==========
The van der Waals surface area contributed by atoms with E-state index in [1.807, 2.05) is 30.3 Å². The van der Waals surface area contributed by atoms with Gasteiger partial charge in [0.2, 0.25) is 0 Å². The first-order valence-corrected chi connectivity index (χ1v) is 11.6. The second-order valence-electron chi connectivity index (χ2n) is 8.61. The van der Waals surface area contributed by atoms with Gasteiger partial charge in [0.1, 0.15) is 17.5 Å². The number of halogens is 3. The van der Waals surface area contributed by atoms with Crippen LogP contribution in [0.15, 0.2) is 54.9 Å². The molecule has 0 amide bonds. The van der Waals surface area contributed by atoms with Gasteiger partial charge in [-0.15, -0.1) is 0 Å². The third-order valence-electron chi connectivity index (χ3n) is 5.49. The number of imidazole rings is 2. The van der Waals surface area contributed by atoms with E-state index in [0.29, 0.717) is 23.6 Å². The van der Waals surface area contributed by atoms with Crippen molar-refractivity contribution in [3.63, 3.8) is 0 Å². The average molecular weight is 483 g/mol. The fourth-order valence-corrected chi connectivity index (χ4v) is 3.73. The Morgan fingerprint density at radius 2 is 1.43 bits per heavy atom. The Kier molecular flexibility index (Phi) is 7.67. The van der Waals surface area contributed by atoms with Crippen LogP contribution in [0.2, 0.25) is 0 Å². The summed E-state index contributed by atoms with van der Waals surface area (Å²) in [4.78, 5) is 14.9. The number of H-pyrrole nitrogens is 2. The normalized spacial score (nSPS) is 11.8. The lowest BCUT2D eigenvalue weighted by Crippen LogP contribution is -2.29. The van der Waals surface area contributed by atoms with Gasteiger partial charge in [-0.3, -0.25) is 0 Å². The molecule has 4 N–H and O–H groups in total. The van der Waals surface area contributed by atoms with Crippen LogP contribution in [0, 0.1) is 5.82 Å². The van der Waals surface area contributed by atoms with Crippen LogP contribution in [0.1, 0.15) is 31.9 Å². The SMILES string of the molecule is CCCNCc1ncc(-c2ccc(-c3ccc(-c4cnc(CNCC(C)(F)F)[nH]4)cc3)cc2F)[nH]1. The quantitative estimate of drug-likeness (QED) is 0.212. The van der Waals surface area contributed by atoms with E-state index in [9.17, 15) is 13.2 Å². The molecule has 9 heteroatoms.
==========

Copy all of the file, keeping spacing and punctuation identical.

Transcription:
The van der Waals surface area contributed by atoms with E-state index in [1.807, 2.05) is 30.3 Å². The van der Waals surface area contributed by atoms with Gasteiger partial charge in [0.2, 0.25) is 0 Å². The first-order valence-corrected chi connectivity index (χ1v) is 11.6. The second-order valence-electron chi connectivity index (χ2n) is 8.61. The van der Waals surface area contributed by atoms with Gasteiger partial charge in [0.1, 0.15) is 17.5 Å². The number of halogens is 3. The van der Waals surface area contributed by atoms with Crippen LogP contribution in [0.15, 0.2) is 54.9 Å². The molecule has 0 amide bonds. The van der Waals surface area contributed by atoms with Gasteiger partial charge in [-0.15, -0.1) is 0 Å². The third-order valence-electron chi connectivity index (χ3n) is 5.49. The number of imidazole rings is 2. The van der Waals surface area contributed by atoms with E-state index in [0.29, 0.717) is 23.6 Å². The van der Waals surface area contributed by atoms with Crippen molar-refractivity contribution in [3.63, 3.8) is 0 Å². The average molecular weight is 483 g/mol. The fourth-order valence-corrected chi connectivity index (χ4v) is 3.73. The Morgan fingerprint density at radius 2 is 1.43 bits per heavy atom. The Kier molecular flexibility index (Phi) is 7.67. The van der Waals surface area contributed by atoms with Crippen LogP contribution in [0.2, 0.25) is 0 Å². The summed E-state index contributed by atoms with van der Waals surface area (Å²) in [4.78, 5) is 14.9. The number of H-pyrrole nitrogens is 2. The normalized spacial score (nSPS) is 11.8. The lowest BCUT2D eigenvalue weighted by Crippen LogP contribution is -2.29. The van der Waals surface area contributed by atoms with Gasteiger partial charge in [-0.3, -0.25) is 0 Å². The molecule has 4 N–H and O–H groups in total. The van der Waals surface area contributed by atoms with Crippen LogP contribution in [0, 0.1) is 5.82 Å². The van der Waals surface area contributed by atoms with Crippen LogP contribution in [0.1, 0.15) is 31.9 Å². The SMILES string of the molecule is CCCNCc1ncc(-c2ccc(-c3ccc(-c4cnc(CNCC(C)(F)F)[nH]4)cc3)cc2F)[nH]1. The quantitative estimate of drug-likeness (QED) is 0.212. The van der Waals surface area contributed by atoms with E-state index in [9.17, 15) is 13.2 Å². The molecule has 9 heteroatoms.